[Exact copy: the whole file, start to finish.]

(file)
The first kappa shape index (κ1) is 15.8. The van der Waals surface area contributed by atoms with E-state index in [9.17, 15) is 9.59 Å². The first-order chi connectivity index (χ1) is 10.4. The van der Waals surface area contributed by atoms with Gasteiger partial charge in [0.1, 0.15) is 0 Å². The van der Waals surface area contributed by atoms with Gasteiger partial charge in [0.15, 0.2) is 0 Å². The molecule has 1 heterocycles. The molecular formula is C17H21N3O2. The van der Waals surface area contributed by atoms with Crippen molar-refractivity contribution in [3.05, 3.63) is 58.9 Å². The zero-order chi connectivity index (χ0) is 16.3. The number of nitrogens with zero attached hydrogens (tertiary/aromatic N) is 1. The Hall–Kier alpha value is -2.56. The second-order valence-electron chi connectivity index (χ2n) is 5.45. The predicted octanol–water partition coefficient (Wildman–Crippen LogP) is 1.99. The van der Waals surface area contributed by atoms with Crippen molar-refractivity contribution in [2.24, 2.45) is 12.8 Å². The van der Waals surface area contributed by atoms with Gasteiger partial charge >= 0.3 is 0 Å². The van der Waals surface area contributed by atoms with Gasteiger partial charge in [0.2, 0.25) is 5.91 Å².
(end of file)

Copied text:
The first kappa shape index (κ1) is 15.8. The van der Waals surface area contributed by atoms with E-state index in [9.17, 15) is 9.59 Å². The first-order chi connectivity index (χ1) is 10.4. The van der Waals surface area contributed by atoms with Gasteiger partial charge in [0.1, 0.15) is 0 Å². The van der Waals surface area contributed by atoms with Gasteiger partial charge in [0.15, 0.2) is 0 Å². The molecule has 1 heterocycles. The molecular formula is C17H21N3O2. The van der Waals surface area contributed by atoms with Crippen molar-refractivity contribution in [3.05, 3.63) is 58.9 Å². The zero-order chi connectivity index (χ0) is 16.3. The number of nitrogens with zero attached hydrogens (tertiary/aromatic N) is 1. The Hall–Kier alpha value is -2.56. The second-order valence-electron chi connectivity index (χ2n) is 5.45. The predicted octanol–water partition coefficient (Wildman–Crippen LogP) is 1.99. The van der Waals surface area contributed by atoms with Crippen molar-refractivity contribution in [2.24, 2.45) is 12.8 Å². The van der Waals surface area contributed by atoms with Gasteiger partial charge >= 0.3 is 0 Å². The van der Waals surface area contributed by atoms with Gasteiger partial charge in [0.2, 0.25) is 5.91 Å².